I’ve never seen my sister-in-law’s house look cluttered. Every piece of curated furniture and even the magazines are placed just so. I just couldn’t understand it, even though my mother told me that she was raised this way because her mother was an interior designer. My brother joked that, if he bought something new for their small townhouse, he had to give something up. Even as they moved and their family and lives grew complex, I always left their house feeling like mine had about three times as much stuff in it as theirs did.
During family emergencies where I helped out, I saw that this approach to home decorating wasn’t designed to make me feel badly about myself. So why was the house so carefully manicured? It was a chance to control something and make order where there isn’t any. When one is a methodical soul and life feels chaotic, it’s only natural to want to control something and make it do what you want. We can’t control politics or natural disasters. Even our family members are all independent. We struggle with their health and they do what they want whether or not it’s a problem for us.
This isn’t a Marie Kondo “spark joy” by cleaning article, although it may seem that way. No, it’s about Exodus, at the beginning of Chapter 38, where Bezalel comes on the scene. Bezalel helps create the Tabernacle of the Tent of Meeting, and the instructions, which were “drawn up by Moses’ bidding” (Exodus 28:21), spell out exactly how it’s to look.
I’ve heard sermons and discussions about this portion of the text where people say, “Why does the Torah spend so much time on these tiny details of design and style?” Yes, design and artistry are pleasing, and perhaps a chiddur mitzvah, beautifying the way we fulfil a commandment, but, for many, this seems to be extraneous and unnecessary.
Ever since getting to know my sister-in-law, who I love very much, by the way, I see this differently. Although I love aspects of design, I lack the gene that would enable me to keep my living space so tidy. It isn’t in me – and it’s certainly not in my spouse, who is more disorderly than I am. (He insists that every pile of paper is deeply meaningful and I shouldn’t touch his filing system.)
When we read about how the Tabernacle is created, it’s filled with precision and detail. It’s something that the Israelites contribute to, own and control, while in the midst of a wilderness, while wandering around and wondering when they will actually get to their new home. Perhaps it gives them a sense of security and purpose to create this during a time of nomadism and uncertainty. Unlike the golden calf episode, it’s a scene that’s calm and controlled.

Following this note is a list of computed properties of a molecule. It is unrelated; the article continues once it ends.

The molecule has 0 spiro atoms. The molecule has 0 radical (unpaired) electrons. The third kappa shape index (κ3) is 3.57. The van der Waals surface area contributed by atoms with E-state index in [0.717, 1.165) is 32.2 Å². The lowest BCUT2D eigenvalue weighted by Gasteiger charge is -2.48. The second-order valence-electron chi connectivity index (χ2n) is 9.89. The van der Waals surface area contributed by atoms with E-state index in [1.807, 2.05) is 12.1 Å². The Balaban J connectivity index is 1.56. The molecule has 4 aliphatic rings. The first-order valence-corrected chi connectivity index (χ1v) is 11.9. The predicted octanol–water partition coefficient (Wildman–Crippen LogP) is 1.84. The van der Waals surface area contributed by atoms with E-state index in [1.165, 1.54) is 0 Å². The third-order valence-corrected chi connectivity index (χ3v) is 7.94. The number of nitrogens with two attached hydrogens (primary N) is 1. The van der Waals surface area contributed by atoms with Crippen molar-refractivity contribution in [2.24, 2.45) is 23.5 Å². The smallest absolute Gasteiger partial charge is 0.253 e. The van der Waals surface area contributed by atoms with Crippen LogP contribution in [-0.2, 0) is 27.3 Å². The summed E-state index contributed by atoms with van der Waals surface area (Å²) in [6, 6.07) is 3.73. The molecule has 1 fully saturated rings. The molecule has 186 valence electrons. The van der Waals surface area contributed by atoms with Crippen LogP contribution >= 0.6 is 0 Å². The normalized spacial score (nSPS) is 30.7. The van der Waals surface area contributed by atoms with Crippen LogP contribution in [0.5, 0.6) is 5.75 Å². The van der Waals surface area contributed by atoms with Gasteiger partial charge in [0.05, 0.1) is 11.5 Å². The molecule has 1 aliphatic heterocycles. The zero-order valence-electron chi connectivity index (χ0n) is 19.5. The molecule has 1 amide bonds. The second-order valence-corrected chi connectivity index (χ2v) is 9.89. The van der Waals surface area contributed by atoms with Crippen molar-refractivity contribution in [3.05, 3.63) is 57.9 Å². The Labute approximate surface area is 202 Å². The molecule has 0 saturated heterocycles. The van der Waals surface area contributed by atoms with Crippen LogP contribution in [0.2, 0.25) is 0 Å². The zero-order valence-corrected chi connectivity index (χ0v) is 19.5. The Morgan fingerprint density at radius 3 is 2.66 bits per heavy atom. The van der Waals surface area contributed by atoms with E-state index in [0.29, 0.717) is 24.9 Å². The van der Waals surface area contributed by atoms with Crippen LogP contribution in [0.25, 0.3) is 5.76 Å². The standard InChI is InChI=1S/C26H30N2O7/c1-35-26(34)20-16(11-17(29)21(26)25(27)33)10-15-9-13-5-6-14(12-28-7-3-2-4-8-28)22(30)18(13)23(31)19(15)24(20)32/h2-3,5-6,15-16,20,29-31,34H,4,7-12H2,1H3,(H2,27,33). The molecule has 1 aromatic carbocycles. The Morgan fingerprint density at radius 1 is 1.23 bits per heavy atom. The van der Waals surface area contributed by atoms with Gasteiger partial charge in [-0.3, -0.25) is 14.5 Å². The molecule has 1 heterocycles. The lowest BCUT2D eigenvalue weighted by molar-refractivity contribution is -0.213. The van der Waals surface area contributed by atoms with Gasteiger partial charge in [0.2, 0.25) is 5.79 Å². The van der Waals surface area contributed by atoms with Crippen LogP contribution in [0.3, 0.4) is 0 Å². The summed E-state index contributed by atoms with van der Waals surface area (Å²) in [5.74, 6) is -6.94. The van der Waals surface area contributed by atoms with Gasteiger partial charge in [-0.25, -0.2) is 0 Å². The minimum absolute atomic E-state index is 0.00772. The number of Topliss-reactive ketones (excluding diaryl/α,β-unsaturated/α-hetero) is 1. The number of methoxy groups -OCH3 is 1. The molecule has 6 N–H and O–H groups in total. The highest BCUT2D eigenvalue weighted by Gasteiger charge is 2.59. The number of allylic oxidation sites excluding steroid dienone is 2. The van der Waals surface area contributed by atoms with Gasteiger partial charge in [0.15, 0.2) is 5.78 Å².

Even while reading the specifics, there are surprises. Historically, women and children did nearly all hand-spinning of yarn. There were no factories for it. Every single yarn and thread for any garment was spun by hand, on a spindle. We might assume that all of the carefully hand-dyed linen yarn was provided by the Israelite women, yet it’s Oholiab, mentioned in Exodus 38:23, who is the man named as the carver, designer and embroiderer of “blue, purple and crimson yarns and in fine linen.”
There it is again. We think we are certain about all sorts of things in our environment and culture, like which gender does embroidery. We’re wrong. Many of the assumptions we make about gender roles, for instance, come from other times. For example, Victorian notions of a woman’s “higher spiritual nature” have seeped into Judaism. Our assumptions about what we wear or who does what kind of handiwork changes according to time period and culture.
So why be specific and detailed about the building of the Tabernacle or, for that matter, keeping your living room impeccably organized?
Some say that, since the Shechinah (G-d’s divine spirit) dwells in the Tabernacle, it must be perfect and beautiful. Others argue that our homes should also resemble the Tabernacle, because we each have bits of the holy spark, the divine, within. These are all wonderful aspirational and elevated ideas.
I’d argue something different. Our surprising world is busy and chaotic. Every time we shovel snow, the plow comes by and moves it, or it snows all over again. Maybe that flowerbed we planted last year didn’t bloom the way we’d expected it to. Our daily lives are out of our control in many ways, and this doesn’t account for disease, disaster, death or violence.
So, we manipulate what we can. My sister-in-law’s house is always going to be tidier than mine. It’s a way she can bring order to things despite the entropy around her. My house may be untidy, but I’m cooking, designing and knitting textiles in an endless attempt to keep people fed, warm and help them feel loved.
While writing this, my computer blinked. I lost a whole document. This week, a friend’s child is struggling and self-harming. Another far-away friend concludes radiation and chemo treatments, and I don’t know how she’s doing. My car might not start, my kids get sick at school – unpredictability and difficulties abound. However, there’s comfort in routine and minutiae. When we read the Torah portion or do the same Jewish prayers or rituals, we can offer ourselves that order and precision. We can’t control much, but we can control something. Goldsmithing, embroidery, carving, metal work or clothing, each of us can choose to create something precise and beautiful, in acknowledgement of a higher order.
Joanne Seiff has written regularly for CBC Manitoba and various Jewish publications. She is the author of three books, including From the Outside In: Jewish Post Columns 2015-2016, a collection of essays available for digital download or as a paperback from Amazon. See more about her at joanneseiff.blogspot.com.